Seventeen in Quarantine. A poem by Molly Twomey

Mike, since ya can’t have naggins in a field,
tonight, we’re all teenage lads in a gaff.

Mam swaps her tea for shots of Mickey Finns,
a cheesy card and sloppy kiss for a punch
in the arm and a happy birthday kiiiid.

Dad learns words like daycent, class, what’s the craic,
that R&B no longer means the Beatles.
In a beanie hat, he points to the ceiling and shouts HP lad.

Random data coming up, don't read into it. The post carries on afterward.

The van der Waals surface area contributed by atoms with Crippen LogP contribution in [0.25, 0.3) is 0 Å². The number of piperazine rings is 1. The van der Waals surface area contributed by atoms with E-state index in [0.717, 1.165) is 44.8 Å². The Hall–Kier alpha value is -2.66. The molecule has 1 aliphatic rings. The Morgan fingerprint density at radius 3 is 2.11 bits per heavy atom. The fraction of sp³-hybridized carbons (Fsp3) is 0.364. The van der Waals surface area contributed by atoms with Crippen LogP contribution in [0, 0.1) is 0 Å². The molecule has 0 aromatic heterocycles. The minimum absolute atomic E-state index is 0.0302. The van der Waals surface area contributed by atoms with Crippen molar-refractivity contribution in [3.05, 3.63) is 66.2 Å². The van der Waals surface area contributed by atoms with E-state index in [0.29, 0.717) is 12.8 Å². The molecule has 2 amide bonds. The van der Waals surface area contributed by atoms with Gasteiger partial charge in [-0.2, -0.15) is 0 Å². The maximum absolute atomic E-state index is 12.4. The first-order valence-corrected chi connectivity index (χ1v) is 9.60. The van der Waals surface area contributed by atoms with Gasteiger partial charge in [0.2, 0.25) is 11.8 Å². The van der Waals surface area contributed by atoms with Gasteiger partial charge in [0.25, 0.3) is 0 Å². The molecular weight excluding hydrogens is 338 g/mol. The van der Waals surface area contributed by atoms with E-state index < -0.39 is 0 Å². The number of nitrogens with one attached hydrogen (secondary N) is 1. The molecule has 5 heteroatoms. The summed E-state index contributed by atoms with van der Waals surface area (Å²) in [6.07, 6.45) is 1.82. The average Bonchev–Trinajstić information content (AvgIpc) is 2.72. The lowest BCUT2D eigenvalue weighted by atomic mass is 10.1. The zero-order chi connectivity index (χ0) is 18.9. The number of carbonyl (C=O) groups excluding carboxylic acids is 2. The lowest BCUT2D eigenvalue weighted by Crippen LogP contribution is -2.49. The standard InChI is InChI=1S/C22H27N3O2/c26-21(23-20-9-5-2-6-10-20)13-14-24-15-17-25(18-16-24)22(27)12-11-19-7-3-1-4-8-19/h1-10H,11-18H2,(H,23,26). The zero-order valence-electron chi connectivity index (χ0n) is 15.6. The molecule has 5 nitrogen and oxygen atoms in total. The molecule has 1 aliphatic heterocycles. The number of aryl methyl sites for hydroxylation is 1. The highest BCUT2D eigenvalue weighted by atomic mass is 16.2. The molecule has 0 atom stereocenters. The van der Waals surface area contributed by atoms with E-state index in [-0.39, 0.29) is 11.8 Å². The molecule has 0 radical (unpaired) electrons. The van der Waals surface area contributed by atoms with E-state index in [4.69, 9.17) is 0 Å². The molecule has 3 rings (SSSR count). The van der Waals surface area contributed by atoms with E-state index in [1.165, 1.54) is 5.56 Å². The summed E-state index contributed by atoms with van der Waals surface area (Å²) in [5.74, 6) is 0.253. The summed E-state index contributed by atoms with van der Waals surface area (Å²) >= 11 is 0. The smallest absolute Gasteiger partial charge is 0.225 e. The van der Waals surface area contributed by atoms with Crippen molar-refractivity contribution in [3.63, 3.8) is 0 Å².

Paul stands with one hand in his waistband,
says there’s feck all in the fridge
and sticks his finger in your icing.

So, blow out the candles and I’ll shove
your face in the cake but someone will let slip
that they love you and all our voices will break.


Molly Twomey holds an MA in Creative Writing from UCC and has work upcoming or published by Poetry Ireland, Banshee,, the Irish Times, Crannóg and elsewhere. She won the Padraic Colum Poetry Prize in 2019, the New Voices section in The Voices of War International Poetry Competition in UCD and came second in the Waterford Poetry Prize in 2019

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